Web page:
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Week 8 Lecture 1 GEOG 2200 2013 Notes.docx

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GEOG 2200
John Milton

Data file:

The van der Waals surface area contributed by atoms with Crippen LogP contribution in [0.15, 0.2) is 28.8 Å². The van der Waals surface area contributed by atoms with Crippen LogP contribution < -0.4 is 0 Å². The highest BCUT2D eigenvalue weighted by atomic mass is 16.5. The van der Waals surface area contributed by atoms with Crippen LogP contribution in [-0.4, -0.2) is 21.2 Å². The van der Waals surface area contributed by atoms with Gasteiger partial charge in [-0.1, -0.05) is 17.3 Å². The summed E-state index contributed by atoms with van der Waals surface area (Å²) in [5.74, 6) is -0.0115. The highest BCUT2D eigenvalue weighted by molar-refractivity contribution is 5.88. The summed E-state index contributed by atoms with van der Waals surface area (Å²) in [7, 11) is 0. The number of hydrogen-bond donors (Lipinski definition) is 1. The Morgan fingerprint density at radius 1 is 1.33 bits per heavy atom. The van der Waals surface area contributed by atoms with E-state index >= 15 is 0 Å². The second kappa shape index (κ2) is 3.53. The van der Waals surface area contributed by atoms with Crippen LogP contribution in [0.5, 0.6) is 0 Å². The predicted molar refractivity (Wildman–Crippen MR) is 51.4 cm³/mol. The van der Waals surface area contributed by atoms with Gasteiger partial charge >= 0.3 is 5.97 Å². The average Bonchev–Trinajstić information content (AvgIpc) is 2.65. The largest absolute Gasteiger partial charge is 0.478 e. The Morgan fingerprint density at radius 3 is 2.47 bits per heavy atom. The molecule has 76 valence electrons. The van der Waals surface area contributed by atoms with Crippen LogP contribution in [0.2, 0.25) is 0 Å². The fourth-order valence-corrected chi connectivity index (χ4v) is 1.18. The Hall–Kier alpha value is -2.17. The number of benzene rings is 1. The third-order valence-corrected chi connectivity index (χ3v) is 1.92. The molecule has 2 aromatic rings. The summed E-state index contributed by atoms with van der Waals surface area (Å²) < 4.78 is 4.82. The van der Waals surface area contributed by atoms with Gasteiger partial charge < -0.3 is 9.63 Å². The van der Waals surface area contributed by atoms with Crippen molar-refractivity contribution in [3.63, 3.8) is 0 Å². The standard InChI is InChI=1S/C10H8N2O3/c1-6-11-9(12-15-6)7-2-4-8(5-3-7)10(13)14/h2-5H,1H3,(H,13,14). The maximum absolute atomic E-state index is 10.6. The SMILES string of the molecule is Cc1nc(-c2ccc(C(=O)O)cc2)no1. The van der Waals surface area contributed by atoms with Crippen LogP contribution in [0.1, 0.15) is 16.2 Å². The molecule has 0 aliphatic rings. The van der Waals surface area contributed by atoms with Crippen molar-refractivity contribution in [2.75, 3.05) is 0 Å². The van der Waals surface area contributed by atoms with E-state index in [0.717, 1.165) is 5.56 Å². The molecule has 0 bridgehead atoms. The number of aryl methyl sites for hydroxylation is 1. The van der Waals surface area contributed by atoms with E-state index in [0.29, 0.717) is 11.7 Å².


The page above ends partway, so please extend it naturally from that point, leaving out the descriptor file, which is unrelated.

Page1Week 8 Lecture 1 Globalizing CultureGEOG 2200 2012The current wave of globalization in markets governance and communications has increased interconnectedness between companies states and peoples worldwide Indicators of structural changes affecting the role and autonomy of the nationstate touched upon two weeks ago range from the proliferation of international NGOs and the expanding power of agencies like the European Union and United Nations to the rise of multilateral agreements regulating trade human rights and environmental protection The sovereignty and autonomy of the nationstate has been eroded a process that has perhaps gone furthest within the European Union But how has the public responded to these developments Many assume that the rise of global governance may have weakened traditional national identities for good or ill but skeptics suggest there are few grounds for this beliefMost studies of globalization have tended to focus on changes occurring in the economic and political spheres considering three questions Has the rise of global governance transformed national identities so that more people have come to see themselves as part of their continent or world community rather than say Americans Russians or British or at a more local level as Bostonians Muscovites or Londoners How far do the public have confidence and trust in the institutions of global governance including multilateral associations and international organizations such as the United Nations European Union the Organization of African Unity and ASEAN And how far do the public support economic policies leading towards greater globalization such as approving of free trade and labour migration The Cultural DimensionThe question are we moving towards a global citizen has been touched upon already What was the role of the consumer in postFordism We also mentioned the idea of the global consumer and the global shopping mall Certainly two weeks ago we touched upon the idea of a stateless world or at least the emerging tensions between the State and global and regional forms of governance And last week we talked about the idea that world cities are often more connected to each other than to other cities and communities of the national hinterland But what about culture Are we moving towards a global culture Are we moving towards that global consumer Are we moving towards a global citizen What makes a Canadian a CanadianDo we need to be told by some beer corporation who we are I am CanadianThe dramatic changes brought about by globalization have forced policymakers to respond to public pressures in many areas other than the economic and the political Observers of globalization are increasingly recognizing that globalization is having a significant impact on matters such as local cultures matters which are less tangible and hard to quantify but often fraught with intense emotion and controversy Jeremy Rifkin a prominent critic of globalization writes thatThe powers that be have long believed that the world is divided into two spheres of influence commerce and government Now organizations representing the cultural spherethe environment species preservation rural life health food and cuisine religion human rights the family womens issues ethnic heritage the arts and other qualityoflife issuesare pounding on the doors at world economic and political forums and demanding a place at the table They represent the birth of a new civilsociety politics and an antidote to the forces pushing for globalizationPage2One of the reasons that culture is often set to one side in debates over globalization is in part because cultural issues are more subtle and sensitive and often more confusing Is globalization good for culture Does it have a positive impact on local cultures Certainly there are differing opinions David Rothkopf in his article In Praise of Cultural Imperialism Foreign Policy June 22 1997 writesThe homogenizing influences of globalization that are most often condemned by the new nationalists and by cultural romanticists are actually positive globalization promotes integration and the removal not only of cultural barriers but of many of the negative dimensions of culture Globalization is a vital step toward both a more stable world and better lives for the people in it On the other hand Maude Barlow in her article The Global Monoculture Earth Island Journal Autum 2001 writesMany societies particularly indigenous peoples view culture as their richest heritage without which they have no roots history or soul Its value is other than monetary To commodify it is to destroy itWhat constitutes cultureCulture consists of the beliefs behaviours objects and other characteristics common to the members of a particular group or society Through culture people and groups define themselves conform to societys shared values and contribute to society Thus culture includes many societal aspects language customs values norms mores rules tools technologies products organizations and institutions This latter term institution refers to clusters of rules and cultural meanings associated with specific social activities Common institutions are the family education religion work and health care Sociologists define society as the people who interact in such a way as to share a common culture The cultural bond may be ethnic or racial based on gender or due to shared beliefs values and activities The term society can also have a geographic meaning and refer to people who share a common culture in a particular location For example people living in arctic climates developed different cultures from those living in desert cultures In time a large variety of human cultures arose around the world Culture and society are therefore intricately related A culture consists of the objects of a society whereas a society consists of the people who share a common culture When the terms culture and society first acquired their current meanings most people in the world worked and lived in small groups in the same locale In todays world of 6 billion people these terms have lost some of their usefulness because increasing numbers of people interact and share resources globally The question of culture and its importance to human life is embodied in the deep appreciation of cultural diversity described in the first three articles of the UNESCO Universal Declaration on Cultural Diversity adopted in November 2001Article 1 Cultural diversity the common heritage of humanityCulture takes diverse forms across time and space This diversity is embodied in the uniqueness and plurality of the identities of the groups and societies making up humankind As a source of exchange innovation and creativity cultural diversity is as necessary for humankind as biodiversity is for nature In this sense It is the common heritage of humanity and should be recognized and affirmed for the benefit of present and future generations